Michigan’s offense will pose challenges. The new quarterback behind center, junior Joe Milton, is a 6-5, 243-pound athlete with dual-threat ability. He let it rip last week, dropping back 51 times and completing 32 of those passes for 300 yards.
At the same time, Tom Allen pointed to Michigan’s stable of running backs as most concerning. They also have former four- and five-star recruits blocking, which gives those playmakers a chance to spring big runs. IU’s margin for error will be incredibly small.
But the hope is the talent the Hoosier coaching staff has identified over the years, overlooked or underappreciated, has finally reached a point where it can challenge the likes of Michigan. McFadden and Johnson, IU’s leading tacklers, were the No. 316 and No. 171 recruits in the state of Florida, respectively, in 2018. Taylor was a dominant player in high school, but he was a quarterback.
Demarcus Elliott, one of the stalwarts of IU’s defensive line, was a junior college product, a late addition to the 2019 recruiting class, who became an All-Big Ten honoree.
“I think we’ve brought the right players in here that fit our skill set and what we try to do schematically,” Wommack said. “Tom and I have been running this (4-2-5) system for a long time now, so we know what we need, but it takes a while to get the right guys here.”
Wommack, in his second year as IU’s defensive coordinator, has been able to build up the scheme as his group has matured.
In particular, IU has been able to get more pressure on quarterbacks, blitzing linebackers and even corners.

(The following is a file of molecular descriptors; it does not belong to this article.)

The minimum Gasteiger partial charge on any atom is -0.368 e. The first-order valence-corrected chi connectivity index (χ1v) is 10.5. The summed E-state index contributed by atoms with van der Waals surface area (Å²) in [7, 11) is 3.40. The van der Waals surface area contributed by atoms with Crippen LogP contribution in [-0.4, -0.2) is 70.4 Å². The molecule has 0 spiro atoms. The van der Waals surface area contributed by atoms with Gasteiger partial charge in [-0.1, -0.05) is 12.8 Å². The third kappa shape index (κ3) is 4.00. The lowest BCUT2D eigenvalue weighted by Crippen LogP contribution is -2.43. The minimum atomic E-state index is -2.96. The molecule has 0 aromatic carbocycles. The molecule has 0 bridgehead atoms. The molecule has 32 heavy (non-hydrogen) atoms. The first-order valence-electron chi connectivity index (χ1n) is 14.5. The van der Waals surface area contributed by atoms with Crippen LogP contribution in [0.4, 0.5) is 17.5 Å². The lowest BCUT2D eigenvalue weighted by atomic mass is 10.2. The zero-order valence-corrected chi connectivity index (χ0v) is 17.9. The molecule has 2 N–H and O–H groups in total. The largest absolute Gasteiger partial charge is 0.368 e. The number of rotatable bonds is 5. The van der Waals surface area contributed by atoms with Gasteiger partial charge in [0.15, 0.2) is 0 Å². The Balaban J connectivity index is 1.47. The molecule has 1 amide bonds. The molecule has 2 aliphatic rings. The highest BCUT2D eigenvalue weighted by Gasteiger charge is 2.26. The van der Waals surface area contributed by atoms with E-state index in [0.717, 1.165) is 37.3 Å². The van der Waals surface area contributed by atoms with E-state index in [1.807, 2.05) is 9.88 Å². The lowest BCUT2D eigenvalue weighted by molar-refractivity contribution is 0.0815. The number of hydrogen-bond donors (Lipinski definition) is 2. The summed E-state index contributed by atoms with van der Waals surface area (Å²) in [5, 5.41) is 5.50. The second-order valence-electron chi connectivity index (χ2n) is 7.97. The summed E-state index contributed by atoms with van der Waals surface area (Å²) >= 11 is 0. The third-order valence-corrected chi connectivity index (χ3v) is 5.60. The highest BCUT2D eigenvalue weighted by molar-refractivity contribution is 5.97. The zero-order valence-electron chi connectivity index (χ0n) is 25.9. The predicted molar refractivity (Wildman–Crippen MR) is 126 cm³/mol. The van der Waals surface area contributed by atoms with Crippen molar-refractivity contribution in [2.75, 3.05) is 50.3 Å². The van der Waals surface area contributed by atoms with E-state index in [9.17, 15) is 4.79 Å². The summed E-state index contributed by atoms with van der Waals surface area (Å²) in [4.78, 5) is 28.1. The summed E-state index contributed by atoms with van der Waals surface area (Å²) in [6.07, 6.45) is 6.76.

“Tom and I have a mentality, if we can just execute what we do, week in and week out, with consistency on the back end, (we can) change the picture and the window for the quarterback on the interior,” Wommack said. “Bring a guy here, bring a guy here, change the pattern here, and at the same time, execute on a high level on the back end, that’s a formula for success.
“We’ve adapted our system to be more flexible in who we bring, but more consistent with what we are doing in the back end and, in particular, in coverage.”
The goal is to create negative plays and limit the explosive ones, which they’ve done.
Last year, Michigan was able to flip that script on IU. But the Hoosiers intend to flip it right back in 2020.
“Being a physical football team will make the difference this game, just trying to dominate our opponent,” McFadden said. “That will make the difference in games like this.”
A day after announcing they would wear camo-colored “Salute to Service” uniforms versus Michigan, the Hoosiers are reneging on that.
IU sent out a release Friday evening saying the uniforms do not contrast enough with Michigan’s away colors.
“After further consultation with the Big Ten Conference, the Indiana football program will not wear the ‘Salute to Service’ uniforms as planned on Saturday due to a lack of contrast with the Michigan uniforms,” the release said. “IU looks forward to wearing the uniforms later in the season.”
Veterans Day is Nov. 11.